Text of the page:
E-Commerce Times Talkback
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As tenures at companies go, Steve Case's trajectory at AOL was similar to that of a bullet fired straight up -- it ascends at a fast rate but eventually plummets. Last week, Case resigned his AOL chairmanship under pressure from stockholders who have lost tens of billions of dollars since the AOL Time Warner merger two years ago. Is his departure an isolated event, or does it reflect a general failure of new-media executives at old-economy companies?
I'm not necessarily a Steve Case or AOL fan, but I do think that consultants like Gaw and Efstathiou need to check out their facts before they start spouting off about entrepreneurs like Case. The notion that entrepreneurs don't have the management skills to successfully nurture their companies from startup through old age is a bunch of poppycock, a factually unsupported mindset that continues to shape the business community's negative attitudes towards entrepreneurs.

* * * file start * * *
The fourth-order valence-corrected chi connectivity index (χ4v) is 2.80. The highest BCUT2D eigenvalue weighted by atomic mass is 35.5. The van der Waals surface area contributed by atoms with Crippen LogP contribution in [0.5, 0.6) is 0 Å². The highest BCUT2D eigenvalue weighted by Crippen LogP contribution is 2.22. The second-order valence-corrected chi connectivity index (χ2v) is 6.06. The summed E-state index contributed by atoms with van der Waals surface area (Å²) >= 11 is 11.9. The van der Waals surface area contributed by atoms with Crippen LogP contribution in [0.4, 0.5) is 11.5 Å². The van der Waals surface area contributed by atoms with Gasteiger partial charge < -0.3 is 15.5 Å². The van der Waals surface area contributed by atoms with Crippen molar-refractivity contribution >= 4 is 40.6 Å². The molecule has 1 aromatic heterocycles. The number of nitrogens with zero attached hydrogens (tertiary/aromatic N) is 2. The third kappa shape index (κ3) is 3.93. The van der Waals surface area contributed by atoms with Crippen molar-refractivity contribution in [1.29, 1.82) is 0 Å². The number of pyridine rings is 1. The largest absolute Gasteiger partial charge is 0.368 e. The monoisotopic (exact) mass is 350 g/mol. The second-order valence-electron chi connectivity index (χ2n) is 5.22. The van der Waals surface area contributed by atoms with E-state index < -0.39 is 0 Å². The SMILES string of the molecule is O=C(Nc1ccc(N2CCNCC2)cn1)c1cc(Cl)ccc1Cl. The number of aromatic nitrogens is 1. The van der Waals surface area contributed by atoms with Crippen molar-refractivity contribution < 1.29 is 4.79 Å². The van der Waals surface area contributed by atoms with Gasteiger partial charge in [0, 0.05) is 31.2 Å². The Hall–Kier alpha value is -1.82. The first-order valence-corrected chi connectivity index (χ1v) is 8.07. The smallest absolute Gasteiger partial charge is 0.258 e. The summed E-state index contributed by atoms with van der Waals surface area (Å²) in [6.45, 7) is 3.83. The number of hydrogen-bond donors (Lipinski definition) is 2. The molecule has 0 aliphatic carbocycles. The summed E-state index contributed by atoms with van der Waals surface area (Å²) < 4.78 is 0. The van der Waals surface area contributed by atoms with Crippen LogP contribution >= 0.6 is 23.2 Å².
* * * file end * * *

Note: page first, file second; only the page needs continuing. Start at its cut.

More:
Gaw, Efstathiou and other consultants who are still hanging onto their boxed-in views about entrepreneurs need to wake up and come to terms with what's been happening in the business world over the past twenty-five years. If they'd take time to check, they'll see that 7 out of 10 of Fortune's "Most Respected Companies," including aging companies Intel, FedEx, Southwest Airlines, Microsoft and even behemoth Wal-Mart, are all run by their founders or by the direct decedents of their founders. And look who's back running Apple again. It sure isn't John Scully. Jim Pflaum - Raleigh, NC
Sounds like Monday-AM soothsaying, asking tea leaves why the warlord led his army to the slaughter. The answer: failure to understand consumers. AOL serves up mindless drivel. It's no Hitchhiker's Guide to the Web Galaxy. Broadband AOL at $2500 a year is just streaming mindless drivel.